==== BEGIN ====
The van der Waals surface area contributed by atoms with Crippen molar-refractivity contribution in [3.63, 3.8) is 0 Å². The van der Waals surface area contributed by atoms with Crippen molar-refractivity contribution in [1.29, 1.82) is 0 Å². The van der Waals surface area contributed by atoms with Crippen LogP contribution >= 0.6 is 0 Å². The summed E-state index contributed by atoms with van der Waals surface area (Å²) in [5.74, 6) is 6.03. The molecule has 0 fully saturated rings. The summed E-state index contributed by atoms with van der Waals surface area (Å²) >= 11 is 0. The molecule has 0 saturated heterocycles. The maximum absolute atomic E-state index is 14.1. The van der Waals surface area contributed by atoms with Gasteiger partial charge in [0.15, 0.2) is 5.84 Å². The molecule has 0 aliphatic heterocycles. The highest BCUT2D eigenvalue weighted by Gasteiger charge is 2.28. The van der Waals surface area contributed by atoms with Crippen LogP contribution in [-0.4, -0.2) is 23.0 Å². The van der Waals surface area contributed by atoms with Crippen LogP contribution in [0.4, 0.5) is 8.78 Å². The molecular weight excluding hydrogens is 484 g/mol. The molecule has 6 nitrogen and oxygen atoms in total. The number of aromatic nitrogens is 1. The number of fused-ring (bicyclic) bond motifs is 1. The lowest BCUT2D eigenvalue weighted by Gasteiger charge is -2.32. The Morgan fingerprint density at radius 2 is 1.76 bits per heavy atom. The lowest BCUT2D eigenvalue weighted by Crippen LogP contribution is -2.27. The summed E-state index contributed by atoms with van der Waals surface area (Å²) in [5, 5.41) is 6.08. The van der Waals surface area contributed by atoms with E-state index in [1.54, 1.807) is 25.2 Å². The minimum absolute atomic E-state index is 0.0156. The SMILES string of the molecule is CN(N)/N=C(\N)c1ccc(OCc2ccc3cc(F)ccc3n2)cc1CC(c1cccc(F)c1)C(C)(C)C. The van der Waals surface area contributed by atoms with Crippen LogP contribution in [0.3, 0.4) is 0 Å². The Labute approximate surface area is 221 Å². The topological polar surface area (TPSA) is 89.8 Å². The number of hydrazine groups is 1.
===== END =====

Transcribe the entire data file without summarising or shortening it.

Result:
The van der Waals surface area contributed by atoms with Crippen molar-refractivity contribution in [3.63, 3.8) is 0 Å². The van der Waals surface area contributed by atoms with Crippen molar-refractivity contribution in [1.29, 1.82) is 0 Å². The van der Waals surface area contributed by atoms with Crippen LogP contribution >= 0.6 is 0 Å². The summed E-state index contributed by atoms with van der Waals surface area (Å²) in [5.74, 6) is 6.03. The molecule has 0 fully saturated rings. The summed E-state index contributed by atoms with van der Waals surface area (Å²) >= 11 is 0. The molecule has 0 saturated heterocycles. The maximum absolute atomic E-state index is 14.1. The van der Waals surface area contributed by atoms with Gasteiger partial charge in [0.15, 0.2) is 5.84 Å². The molecule has 0 aliphatic heterocycles. The highest BCUT2D eigenvalue weighted by Gasteiger charge is 2.28. The van der Waals surface area contributed by atoms with Crippen LogP contribution in [-0.4, -0.2) is 23.0 Å². The van der Waals surface area contributed by atoms with Crippen LogP contribution in [0.4, 0.5) is 8.78 Å². The molecular weight excluding hydrogens is 484 g/mol. The molecule has 6 nitrogen and oxygen atoms in total. The number of aromatic nitrogens is 1. The number of fused-ring (bicyclic) bond motifs is 1. The lowest BCUT2D eigenvalue weighted by Gasteiger charge is -2.32. The Morgan fingerprint density at radius 2 is 1.76 bits per heavy atom. The lowest BCUT2D eigenvalue weighted by Crippen LogP contribution is -2.27. The summed E-state index contributed by atoms with van der Waals surface area (Å²) in [5, 5.41) is 6.08. The van der Waals surface area contributed by atoms with E-state index in [1.54, 1.807) is 25.2 Å². The minimum absolute atomic E-state index is 0.0156. The SMILES string of the molecule is CN(N)/N=C(\N)c1ccc(OCc2ccc3cc(F)ccc3n2)cc1CC(c1cccc(F)c1)C(C)(C)C. The van der Waals surface area contributed by atoms with Crippen LogP contribution in [0.3, 0.4) is 0 Å². The Labute approximate surface area is 221 Å². The topological polar surface area (TPSA) is 89.8 Å². The number of hydrazine groups is 1.